What improvements can HPV testing offer?

Cervical cytology is labour intensive and requires grading from borderline through mild dyskaryosis (low grade) to moderate and severe dyskaryosis (high grade). These categories are roughly equivalent to atypical cells of undetermined significance, low grade squamous intraepithelial lesions, and high grade squamous intraepithelial lesions in the US Bethesda classification, which is widely used outside of the UK. Although there is little difficulty distinguishing between normal cytology and high grade abnormality (fig 3), the classifications of normal and borderline changes have greater variation.


Fig 3 ThinPrep liquid based cytology sample. Papanicalaou stain, magnification×400. (A) Normal cervical cytology. (B) Severe dyskaryosis equivalent to high grade squamous intraepithelial lesions in the Bethesda classification system; severely dyskaryotic cells are characterised by granular, irregularly distributed chromatin; the cells shown also have a high nuclear:cytoplasmic ratio and hyperchromatic nuclei

By contrast, HPV testing results in a positive or negative result and is less labour intensive, especially when using high throughput automated platforms. Primary cervical cytology leads to the identification of a large number of women with low grade abnormalities, and HPV testing can be used as a reflex test to identify the HPV negative abnormalities, which are benign. The clinical value of HPV testing therefore lies both in the sensitivity of a positive test and the high negative predictive value of a negative test, which distinguishes women who might need further investigation from those who can be returned to routine recall.

Strategies for exploiting HPV testing in cervical screening programmes

Secondary HPV testing (triage) of low grade abnormalities identified by primary cytology, before referral to colposcopy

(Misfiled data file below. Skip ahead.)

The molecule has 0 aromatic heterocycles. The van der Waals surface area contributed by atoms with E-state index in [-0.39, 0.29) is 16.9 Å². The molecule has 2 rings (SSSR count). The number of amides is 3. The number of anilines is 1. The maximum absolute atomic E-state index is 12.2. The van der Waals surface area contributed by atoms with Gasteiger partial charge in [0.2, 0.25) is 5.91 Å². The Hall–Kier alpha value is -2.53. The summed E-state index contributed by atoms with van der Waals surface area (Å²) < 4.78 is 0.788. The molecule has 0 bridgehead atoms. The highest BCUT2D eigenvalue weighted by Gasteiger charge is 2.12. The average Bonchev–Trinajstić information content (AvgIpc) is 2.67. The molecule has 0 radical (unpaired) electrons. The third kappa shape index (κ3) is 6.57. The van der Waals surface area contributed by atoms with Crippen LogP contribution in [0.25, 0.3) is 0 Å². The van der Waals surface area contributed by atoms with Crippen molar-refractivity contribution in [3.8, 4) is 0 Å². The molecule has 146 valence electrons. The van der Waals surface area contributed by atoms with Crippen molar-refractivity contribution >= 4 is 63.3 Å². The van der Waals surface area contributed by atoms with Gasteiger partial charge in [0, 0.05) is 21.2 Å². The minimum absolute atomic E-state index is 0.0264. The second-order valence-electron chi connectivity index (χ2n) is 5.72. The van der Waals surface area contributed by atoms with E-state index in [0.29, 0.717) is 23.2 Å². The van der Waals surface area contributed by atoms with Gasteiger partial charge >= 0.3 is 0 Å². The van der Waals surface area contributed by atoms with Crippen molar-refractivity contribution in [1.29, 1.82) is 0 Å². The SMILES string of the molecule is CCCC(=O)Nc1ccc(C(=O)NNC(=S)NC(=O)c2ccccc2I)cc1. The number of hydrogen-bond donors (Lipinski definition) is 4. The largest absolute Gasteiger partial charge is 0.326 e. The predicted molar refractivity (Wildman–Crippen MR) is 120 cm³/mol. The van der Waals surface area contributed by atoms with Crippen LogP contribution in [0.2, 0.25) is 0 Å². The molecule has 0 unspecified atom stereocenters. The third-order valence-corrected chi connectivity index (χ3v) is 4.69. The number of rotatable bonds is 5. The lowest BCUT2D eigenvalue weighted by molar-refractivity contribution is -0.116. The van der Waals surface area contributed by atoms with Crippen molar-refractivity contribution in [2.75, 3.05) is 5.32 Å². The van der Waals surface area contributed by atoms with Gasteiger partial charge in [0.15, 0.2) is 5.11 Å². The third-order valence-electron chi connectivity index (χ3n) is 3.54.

This approach was shown to be more effective than repeat cytology in a large randomised trial from the United States,12 and after initial piloting had been implemented prior to roll-out of triage of borderline and mild cytology, which began across England in April 2012. The pilot evaluation showed that 53% of women with borderline cytology and 83% of women with mild dyskaryosis tested positive for high risk HPV, of whom 16.3% were found to have high grade CIN.13 The large proportion of women who are high risk HPV negative can therefore be safely returned to routine recall even in the presence of low grade cytological abnormalities, as well as HPV positive women whose colposcopy was satisfactory and negative.14 This strategy avoids the need for multiple repeat cytology and the difficulty created by defaulting.

HPV as test of cure after treatment of CIN

Women have traditionally been screened at increased frequency for prolonged periods after treatment of CIN because of the risk of treatment failure. Several studies, including a large prospective study from the UK,15 have shown that a negative result from a high risk HPV test after treatment, even if low grade cytological abnormalities are still present, indicates a very low risk of recurrent disease, such that routine recall intervals are again appropriate. This approach has the huge advantage of reducing the period when a woman is labelled as “not normal” and “at risk,” from more than 10 years to less than one year. In a subsequent and larger “real life” pilot study, around 85% of treated women were HPV negative at six months after treatment.13